We are often very stressed out by our professional lives. This is normal. Companies pack more and more responsability onto individuals until they can no longer support the weight before bringing in additional people. If an employee has the margin to assume additional responsabilities, the company is not maximizing the value of their salary costs.
We must accept that fact. But we can make the stress easier to deal with if we remove some of the constricting factors around how we work. The commute is the most obvious target for disruption. Packing people together at arbitrary times of the day no longer makes sense in a world that is still being ravaged by the coronavirus. Government requirements to stagger arrival and depature times should provide an opening through which we must push for permanent change. Even if we require people to come to work, spreading out rush hour will reduce commuting times for everyone. Eliminating commutes on certain days for certain people will reduce them even more. This is pure time gained, both individually and collectively.
Some people say they enjoy their commutes, they read books on the subway or listen to the radio in their cars. But this is just a soft case of Stockholm Syndrome. Reading a book in your armchair at home is lightyears better than hanging on to a metal pole while people shuffle in and out around you and you constantly lose your page. Being alone for a time in your car might be comfortable, but the stress caused by traffic jams is probably shaving months off of your life.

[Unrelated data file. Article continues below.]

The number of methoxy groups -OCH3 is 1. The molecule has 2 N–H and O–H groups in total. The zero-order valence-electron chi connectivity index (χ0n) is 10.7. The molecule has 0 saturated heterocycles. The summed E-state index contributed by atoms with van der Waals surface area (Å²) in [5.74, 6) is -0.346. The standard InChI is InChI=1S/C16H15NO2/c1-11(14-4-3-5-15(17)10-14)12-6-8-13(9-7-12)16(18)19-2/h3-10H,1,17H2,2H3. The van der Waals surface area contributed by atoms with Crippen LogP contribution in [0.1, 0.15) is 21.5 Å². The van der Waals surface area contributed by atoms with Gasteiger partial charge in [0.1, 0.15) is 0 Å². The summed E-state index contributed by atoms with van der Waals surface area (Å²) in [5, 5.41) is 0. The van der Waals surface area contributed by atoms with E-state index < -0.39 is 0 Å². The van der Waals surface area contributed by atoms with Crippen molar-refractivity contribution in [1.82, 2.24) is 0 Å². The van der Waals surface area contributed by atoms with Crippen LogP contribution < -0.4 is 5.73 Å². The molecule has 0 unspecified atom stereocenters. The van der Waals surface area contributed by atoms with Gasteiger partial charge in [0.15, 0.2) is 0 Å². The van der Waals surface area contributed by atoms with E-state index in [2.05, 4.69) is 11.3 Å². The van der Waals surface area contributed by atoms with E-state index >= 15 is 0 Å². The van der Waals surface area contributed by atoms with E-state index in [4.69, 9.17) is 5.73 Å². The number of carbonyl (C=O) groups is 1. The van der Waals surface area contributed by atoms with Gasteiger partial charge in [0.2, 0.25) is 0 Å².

Commutes also limit the physical geographic area where we can work. If you have to do an hour and a half one way each morning and each evening, that means three hours a day to go to work. It’s inhumane. But doing it only a few times per week is much more manageable, so the connected workforce is one where employees can access jobs in a wider area, increasing the possibility of finding a good fit. Business can also recruit from a larger geographic area, increasing the chances of finding top talent.
Then there are the advantages of being home during the day: you can receive deliveries, go running during your lunchbreak, clean up the mass of toys that lay like landmines across your living room. You can also eat much healthier (and cheaper) because you are less tempted by the burger place down the street from your office or the bag of pain au chocolats that a fellow employee brought. When you are done working you close your computer and can start cooking, play with the kids, go to a ceramics class. You regain a huge amount of control.
My favorite thing to do is to find a spot at a nice café, sit down somewhere relatively calm where the sound of ambient electro merges with fingers typing on Macbooks. This type of environment is very productive for me because I get the feeling of working as if I were writing my next critically-acclaimed novel. I order tea and look around at the other people working on their projects – and no one bothers me.
Because that’s the other side of this story, the trend towards open spaces means that as soon as you are at your desk trying to get work done, everyone sees that you are there. They drop by to chat and check on where we are with certain subjects. Once or twice a day is fine, but as the line forms of people looking to talk to you, you can kiss your worktime goodbye, and the result of that is having to open up your computer that evening to get the work done.
So to sum up, businesses use arbitrary systems to place employees in unproductive environments for the sake of control. This control is no longer needed thanks to the technology at our fingertips. And it is no longer theoretical, we did the stress test and now we are on the other side.
We can either go back to the way things were before, or make the collective decision to progress towards a better future.